The definition of time travel is the action of progressing through time into the past or future. Its significance presents itself diversely between Hitchhiker's Guide to The Galaxy, Slaughterhouse-5 and Travel by Wire. All of them introduce the idea of the scientific principles of Einstein's Theory of Relativity, particularly Hermann Minkowski's theories in regards to Special Relativity. He presented a geometric interpretation of special relativity known as the Minkowski space. This theory states that time is a three-dimensional location within the universe. All three written pieces apply some form of his theory in creative techniques to tell their stories.
Time travel is a considerable part of the plot devices for all these stories. They all use time as an illusory construct of three-dimensional space by providing characters the ability to relocate from one place to another in space and time, but not always for the same ends. Hitchhiker's Guide to the Galaxy presents us with a variant of this, by simultaneously traveling through what they call points in hyperspace. In hyperspace, they traverse every conceivable aspect of space-time by getting to their destination almost instantaneously with an engine called the Infinite Improbability Drive, but it comes at a price. Moving through every position alters their material form momentarily, and composes them in complicated versions of themselves as they cross parallel dimensions until they eventually reach normality. Sometimes this is advantageous to them, like when they were evading missiles, and they transformed them into a whale and a potted plant, but most of the time they describe it as an awkward feeling. For instance, in one portion, Ford shifts into a penguin body, and Arthur's arms and legs drop off. In comparison,
Slaughterhouse-5 utilizes time travel to cross between several periods of Billy's life to present a complete chronicle of his experience. He is unstuck and can go back and forth between moments of his history or even to a dome out in space within a microsecond. Vonnegut chose to tell Billy's story in this manner to explain that a whole person is not a static personality going through linear events. Instead, they are a dynamically flowing compilation of moments within the continuum of space-time. Characters can be different personalities in multiple instances. When someone can perceive all of the details of another person's life, they can have a balanced and accurate understanding of precisely who they are. In Travel by Wire, the author takes a humorous approach to travel by using it to send things, animals, and people to distant locations by transmitting them through a wired receiver, making regular travel antiquated.
The theme of death in conjunction with time travel is prominent in two of these stories. In Slaughterhouse-5 the Tralmafadore aliens inform Billy that every period of existence is concurrently occurring, so death is only one tiny bit of a person's life within their reality. The aliens explain that no one truly perishes, even though there is a moment that they expire, they nevertheless exist in another time in which they are also alive, and so it goes. The aliens grant him this knowledge so that he may feel less melancholic concerning all the deaths in his life. He perceives this viewpoint as enlightening, and it attracts notoriety for him. He regards it as a contribution he can give society, and wants to inform everyone about it. He is confident that the civilization would be more content with this essential understanding. In Travel by Wire, while satirical, the description of traveling in time gives us a feeling of wary caution. When people in this story move by the wire machine, not everyone arrives out the opposite side entirely identical corporally or even breathing. Death in this scenario plays upon the reader's worries and is related to the concern of using advanced technology. It is so dangerous that at the end, the inventor of the machine states he would never travel in this fashion and favors the more well-built method of traveling by plane.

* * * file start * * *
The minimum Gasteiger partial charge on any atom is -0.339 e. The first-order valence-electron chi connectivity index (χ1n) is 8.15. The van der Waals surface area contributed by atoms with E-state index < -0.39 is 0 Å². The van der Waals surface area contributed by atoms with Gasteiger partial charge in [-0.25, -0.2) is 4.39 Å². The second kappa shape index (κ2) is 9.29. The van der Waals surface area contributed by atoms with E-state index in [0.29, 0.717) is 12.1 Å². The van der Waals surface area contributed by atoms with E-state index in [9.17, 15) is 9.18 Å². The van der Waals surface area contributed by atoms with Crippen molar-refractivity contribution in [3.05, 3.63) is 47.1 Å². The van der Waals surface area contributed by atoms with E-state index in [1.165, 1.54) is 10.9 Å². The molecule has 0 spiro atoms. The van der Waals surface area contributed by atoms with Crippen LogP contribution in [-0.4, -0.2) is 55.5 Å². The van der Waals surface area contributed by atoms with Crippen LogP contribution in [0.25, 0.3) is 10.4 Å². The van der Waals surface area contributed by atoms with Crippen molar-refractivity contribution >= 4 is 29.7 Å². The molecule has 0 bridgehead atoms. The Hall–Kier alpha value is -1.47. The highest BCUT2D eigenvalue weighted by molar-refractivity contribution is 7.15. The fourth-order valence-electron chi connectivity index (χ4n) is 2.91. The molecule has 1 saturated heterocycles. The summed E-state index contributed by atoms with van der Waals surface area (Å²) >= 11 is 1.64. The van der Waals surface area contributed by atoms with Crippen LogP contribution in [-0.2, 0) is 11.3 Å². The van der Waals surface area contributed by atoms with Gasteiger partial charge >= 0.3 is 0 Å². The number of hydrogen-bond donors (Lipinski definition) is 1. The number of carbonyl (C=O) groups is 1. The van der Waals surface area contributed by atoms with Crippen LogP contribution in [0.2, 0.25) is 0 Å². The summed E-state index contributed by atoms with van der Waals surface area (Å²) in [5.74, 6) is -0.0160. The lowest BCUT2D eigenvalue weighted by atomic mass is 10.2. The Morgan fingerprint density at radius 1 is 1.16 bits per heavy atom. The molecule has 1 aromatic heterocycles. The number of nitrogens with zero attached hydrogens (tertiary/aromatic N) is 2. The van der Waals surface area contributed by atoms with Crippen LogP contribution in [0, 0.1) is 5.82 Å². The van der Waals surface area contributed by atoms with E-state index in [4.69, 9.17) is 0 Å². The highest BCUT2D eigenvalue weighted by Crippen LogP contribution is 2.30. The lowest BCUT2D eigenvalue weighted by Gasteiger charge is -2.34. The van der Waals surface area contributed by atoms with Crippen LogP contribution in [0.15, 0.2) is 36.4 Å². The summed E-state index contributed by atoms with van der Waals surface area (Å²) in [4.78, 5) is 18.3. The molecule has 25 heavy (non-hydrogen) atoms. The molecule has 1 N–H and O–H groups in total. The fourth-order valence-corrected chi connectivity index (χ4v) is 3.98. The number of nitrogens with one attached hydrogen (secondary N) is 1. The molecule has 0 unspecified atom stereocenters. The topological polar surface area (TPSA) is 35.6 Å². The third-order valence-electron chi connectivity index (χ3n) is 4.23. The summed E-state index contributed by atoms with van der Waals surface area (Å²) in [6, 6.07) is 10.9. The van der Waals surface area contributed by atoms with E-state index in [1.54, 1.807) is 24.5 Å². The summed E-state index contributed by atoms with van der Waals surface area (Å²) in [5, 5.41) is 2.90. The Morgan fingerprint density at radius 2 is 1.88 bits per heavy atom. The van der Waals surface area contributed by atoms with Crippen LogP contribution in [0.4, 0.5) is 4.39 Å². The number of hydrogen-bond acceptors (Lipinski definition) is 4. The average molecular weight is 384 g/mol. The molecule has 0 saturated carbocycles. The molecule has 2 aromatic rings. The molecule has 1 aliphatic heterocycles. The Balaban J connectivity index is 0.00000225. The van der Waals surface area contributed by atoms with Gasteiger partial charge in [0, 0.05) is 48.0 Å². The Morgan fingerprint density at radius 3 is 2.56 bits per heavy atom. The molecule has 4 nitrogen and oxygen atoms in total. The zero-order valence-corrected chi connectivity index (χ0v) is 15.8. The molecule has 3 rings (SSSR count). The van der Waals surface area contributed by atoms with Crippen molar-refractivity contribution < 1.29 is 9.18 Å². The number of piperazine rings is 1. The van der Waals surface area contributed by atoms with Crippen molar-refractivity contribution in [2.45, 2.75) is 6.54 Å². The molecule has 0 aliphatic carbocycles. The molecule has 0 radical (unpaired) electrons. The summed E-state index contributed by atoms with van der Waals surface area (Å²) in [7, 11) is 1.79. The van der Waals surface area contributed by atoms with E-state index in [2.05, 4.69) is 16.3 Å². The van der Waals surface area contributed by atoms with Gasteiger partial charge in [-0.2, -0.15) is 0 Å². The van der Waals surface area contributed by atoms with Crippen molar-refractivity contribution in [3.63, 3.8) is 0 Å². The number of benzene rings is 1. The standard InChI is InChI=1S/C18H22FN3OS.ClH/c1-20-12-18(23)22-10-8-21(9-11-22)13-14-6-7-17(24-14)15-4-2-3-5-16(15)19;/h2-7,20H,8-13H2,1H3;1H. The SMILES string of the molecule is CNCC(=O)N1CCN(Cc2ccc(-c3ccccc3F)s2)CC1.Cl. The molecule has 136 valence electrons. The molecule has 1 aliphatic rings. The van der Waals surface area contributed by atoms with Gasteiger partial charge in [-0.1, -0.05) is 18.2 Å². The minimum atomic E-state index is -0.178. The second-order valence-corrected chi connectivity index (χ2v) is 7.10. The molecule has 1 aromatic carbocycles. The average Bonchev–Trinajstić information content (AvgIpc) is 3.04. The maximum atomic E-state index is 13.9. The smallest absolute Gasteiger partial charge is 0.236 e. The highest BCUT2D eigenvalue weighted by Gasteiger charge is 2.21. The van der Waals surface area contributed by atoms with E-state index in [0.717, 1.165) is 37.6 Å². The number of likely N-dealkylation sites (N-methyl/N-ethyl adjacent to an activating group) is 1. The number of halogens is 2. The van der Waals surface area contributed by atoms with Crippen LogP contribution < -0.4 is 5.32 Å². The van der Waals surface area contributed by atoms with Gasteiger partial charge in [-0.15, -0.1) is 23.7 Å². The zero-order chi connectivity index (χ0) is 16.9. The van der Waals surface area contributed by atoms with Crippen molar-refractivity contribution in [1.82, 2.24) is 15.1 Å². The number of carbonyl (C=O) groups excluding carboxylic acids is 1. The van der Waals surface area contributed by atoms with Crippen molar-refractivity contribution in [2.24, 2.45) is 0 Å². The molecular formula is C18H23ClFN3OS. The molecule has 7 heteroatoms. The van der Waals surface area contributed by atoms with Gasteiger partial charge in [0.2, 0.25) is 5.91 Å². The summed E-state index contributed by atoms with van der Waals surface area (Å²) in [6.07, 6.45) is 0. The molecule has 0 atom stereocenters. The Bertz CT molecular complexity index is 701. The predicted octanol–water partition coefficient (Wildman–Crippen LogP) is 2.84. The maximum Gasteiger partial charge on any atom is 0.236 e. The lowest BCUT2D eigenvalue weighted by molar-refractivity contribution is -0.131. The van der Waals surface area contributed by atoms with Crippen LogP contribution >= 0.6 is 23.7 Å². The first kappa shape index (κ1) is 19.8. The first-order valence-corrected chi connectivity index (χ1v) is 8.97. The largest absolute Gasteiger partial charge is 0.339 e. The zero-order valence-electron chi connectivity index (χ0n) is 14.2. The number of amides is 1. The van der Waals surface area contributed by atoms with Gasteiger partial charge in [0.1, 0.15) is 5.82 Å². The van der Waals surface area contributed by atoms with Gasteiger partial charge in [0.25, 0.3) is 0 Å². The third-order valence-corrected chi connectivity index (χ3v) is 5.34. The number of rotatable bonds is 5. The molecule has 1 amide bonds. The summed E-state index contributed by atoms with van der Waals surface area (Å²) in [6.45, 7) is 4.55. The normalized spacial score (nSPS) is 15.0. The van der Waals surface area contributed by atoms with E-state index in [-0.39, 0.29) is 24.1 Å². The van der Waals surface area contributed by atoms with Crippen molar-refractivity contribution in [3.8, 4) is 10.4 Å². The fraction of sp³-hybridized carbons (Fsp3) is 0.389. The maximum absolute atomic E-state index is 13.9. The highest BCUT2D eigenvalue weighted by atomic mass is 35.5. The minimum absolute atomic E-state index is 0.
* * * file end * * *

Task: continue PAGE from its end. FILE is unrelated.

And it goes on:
While all three use the principles of time travel, they use them to illustrate various concepts. Traveling through the continuum to get to a location is merely one way in which all of these tales employ time travel, it can further be applied to explain the entire extent of a person's existence. Death is also used philosophically in conjunction with time travel to give continuity to living or caution against advanced technology. All three of these writers related time travel imaginatively in diverse ways to present us with a better insight of their characters and their experiences.
 Minkowski, Hermann. "Space and Time." Annual Reports of the German Mathematical Society. A Lecture delivered before the Natural Scientists' Meeting at Cologne, 21 Sept. 1908, Cologne - (21st September, 1908)., Germany, en.wikipedia.org/wiki/Minkowski_space#CITEREFMinkowski1907%E2%80%931909.